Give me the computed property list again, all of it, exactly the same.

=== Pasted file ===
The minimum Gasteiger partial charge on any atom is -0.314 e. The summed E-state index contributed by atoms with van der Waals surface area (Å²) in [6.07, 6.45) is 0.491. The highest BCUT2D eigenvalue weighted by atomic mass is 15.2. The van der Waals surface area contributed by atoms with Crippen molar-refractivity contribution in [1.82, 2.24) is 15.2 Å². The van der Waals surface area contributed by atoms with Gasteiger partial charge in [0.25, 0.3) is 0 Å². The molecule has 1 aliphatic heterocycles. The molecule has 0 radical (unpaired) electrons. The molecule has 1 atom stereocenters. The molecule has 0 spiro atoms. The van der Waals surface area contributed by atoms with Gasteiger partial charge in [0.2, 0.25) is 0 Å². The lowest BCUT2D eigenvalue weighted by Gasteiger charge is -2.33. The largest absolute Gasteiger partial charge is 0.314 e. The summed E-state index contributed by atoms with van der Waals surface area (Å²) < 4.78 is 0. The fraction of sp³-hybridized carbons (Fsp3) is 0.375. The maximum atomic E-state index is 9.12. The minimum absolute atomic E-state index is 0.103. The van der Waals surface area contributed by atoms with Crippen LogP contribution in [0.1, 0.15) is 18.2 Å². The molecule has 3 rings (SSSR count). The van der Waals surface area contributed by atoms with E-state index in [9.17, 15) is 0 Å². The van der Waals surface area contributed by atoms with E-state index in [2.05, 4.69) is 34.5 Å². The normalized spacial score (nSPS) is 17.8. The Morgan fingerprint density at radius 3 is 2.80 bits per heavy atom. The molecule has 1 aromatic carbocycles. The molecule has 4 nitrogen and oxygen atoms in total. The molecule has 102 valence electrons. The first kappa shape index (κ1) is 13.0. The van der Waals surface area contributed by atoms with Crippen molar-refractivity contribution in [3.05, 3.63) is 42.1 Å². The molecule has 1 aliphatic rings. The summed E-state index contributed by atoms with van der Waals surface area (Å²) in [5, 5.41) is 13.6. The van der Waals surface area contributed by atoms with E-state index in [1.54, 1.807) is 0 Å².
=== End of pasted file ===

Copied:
The minimum Gasteiger partial charge on any atom is -0.314 e. The summed E-state index contributed by atoms with van der Waals surface area (Å²) in [6.07, 6.45) is 0.491. The highest BCUT2D eigenvalue weighted by atomic mass is 15.2. The van der Waals surface area contributed by atoms with Crippen molar-refractivity contribution in [1.82, 2.24) is 15.2 Å². The van der Waals surface area contributed by atoms with Gasteiger partial charge in [0.25, 0.3) is 0 Å². The molecule has 1 aliphatic heterocycles. The molecule has 0 radical (unpaired) electrons. The molecule has 1 atom stereocenters. The molecule has 0 spiro atoms. The van der Waals surface area contributed by atoms with Gasteiger partial charge in [0.2, 0.25) is 0 Å². The lowest BCUT2D eigenvalue weighted by Gasteiger charge is -2.33. The largest absolute Gasteiger partial charge is 0.314 e. The summed E-state index contributed by atoms with van der Waals surface area (Å²) < 4.78 is 0. The fraction of sp³-hybridized carbons (Fsp3) is 0.375. The maximum atomic E-state index is 9.12. The minimum absolute atomic E-state index is 0.103. The van der Waals surface area contributed by atoms with Crippen LogP contribution in [0.1, 0.15) is 18.2 Å². The molecule has 3 rings (SSSR count). The van der Waals surface area contributed by atoms with E-state index in [9.17, 15) is 0 Å². The van der Waals surface area contributed by atoms with E-state index in [2.05, 4.69) is 34.5 Å². The normalized spacial score (nSPS) is 17.8. The Morgan fingerprint density at radius 3 is 2.80 bits per heavy atom. The molecule has 1 aromatic carbocycles. The molecule has 4 nitrogen and oxygen atoms in total. The molecule has 102 valence electrons. The first kappa shape index (κ1) is 13.0. The van der Waals surface area contributed by atoms with Crippen molar-refractivity contribution in [3.05, 3.63) is 42.1 Å². The molecule has 1 aliphatic rings. The summed E-state index contributed by atoms with van der Waals surface area (Å²) in [5, 5.41) is 13.6. The van der Waals surface area contributed by atoms with E-state index in [1.54, 1.807) is 0 Å².